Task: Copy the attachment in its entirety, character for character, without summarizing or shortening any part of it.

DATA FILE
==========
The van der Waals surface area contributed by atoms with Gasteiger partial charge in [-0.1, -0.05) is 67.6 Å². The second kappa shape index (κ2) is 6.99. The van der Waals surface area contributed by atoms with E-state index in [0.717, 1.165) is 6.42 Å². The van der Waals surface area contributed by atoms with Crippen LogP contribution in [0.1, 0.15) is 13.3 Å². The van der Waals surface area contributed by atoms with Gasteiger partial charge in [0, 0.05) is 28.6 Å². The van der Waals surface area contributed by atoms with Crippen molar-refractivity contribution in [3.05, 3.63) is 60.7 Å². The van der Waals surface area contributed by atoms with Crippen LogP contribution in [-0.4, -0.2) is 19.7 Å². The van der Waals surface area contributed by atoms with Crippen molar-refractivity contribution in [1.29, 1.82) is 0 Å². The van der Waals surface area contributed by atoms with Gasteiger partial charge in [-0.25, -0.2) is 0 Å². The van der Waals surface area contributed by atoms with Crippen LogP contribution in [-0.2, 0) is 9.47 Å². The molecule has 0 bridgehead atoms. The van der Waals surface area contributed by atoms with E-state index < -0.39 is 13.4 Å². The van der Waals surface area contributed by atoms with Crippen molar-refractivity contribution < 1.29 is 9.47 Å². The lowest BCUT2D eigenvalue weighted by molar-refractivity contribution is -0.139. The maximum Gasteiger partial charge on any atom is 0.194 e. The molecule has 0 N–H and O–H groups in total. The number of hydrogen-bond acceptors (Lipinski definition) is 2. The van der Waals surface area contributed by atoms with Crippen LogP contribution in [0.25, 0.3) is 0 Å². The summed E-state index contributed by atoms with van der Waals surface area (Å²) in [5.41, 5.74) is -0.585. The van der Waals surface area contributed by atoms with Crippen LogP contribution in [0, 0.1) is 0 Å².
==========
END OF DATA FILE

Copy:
The van der Waals surface area contributed by atoms with Gasteiger partial charge in [-0.1, -0.05) is 67.6 Å². The second kappa shape index (κ2) is 6.99. The van der Waals surface area contributed by atoms with E-state index in [0.717, 1.165) is 6.42 Å². The van der Waals surface area contributed by atoms with Crippen LogP contribution in [0.1, 0.15) is 13.3 Å². The van der Waals surface area contributed by atoms with Gasteiger partial charge in [0, 0.05) is 28.6 Å². The van der Waals surface area contributed by atoms with Crippen molar-refractivity contribution in [3.05, 3.63) is 60.7 Å². The van der Waals surface area contributed by atoms with Crippen LogP contribution in [-0.4, -0.2) is 19.7 Å². The van der Waals surface area contributed by atoms with Crippen molar-refractivity contribution in [1.29, 1.82) is 0 Å². The van der Waals surface area contributed by atoms with Gasteiger partial charge in [-0.25, -0.2) is 0 Å². The van der Waals surface area contributed by atoms with Crippen LogP contribution in [-0.2, 0) is 9.47 Å². The molecule has 0 bridgehead atoms. The van der Waals surface area contributed by atoms with E-state index < -0.39 is 13.4 Å². The van der Waals surface area contributed by atoms with Crippen molar-refractivity contribution < 1.29 is 9.47 Å². The lowest BCUT2D eigenvalue weighted by molar-refractivity contribution is -0.139. The maximum Gasteiger partial charge on any atom is 0.194 e. The molecule has 0 N–H and O–H groups in total. The number of hydrogen-bond acceptors (Lipinski definition) is 2. The van der Waals surface area contributed by atoms with Crippen LogP contribution in [0.25, 0.3) is 0 Å². The summed E-state index contributed by atoms with van der Waals surface area (Å²) in [5.41, 5.74) is -0.585. The van der Waals surface area contributed by atoms with Crippen LogP contribution in [0, 0.1) is 0 Å².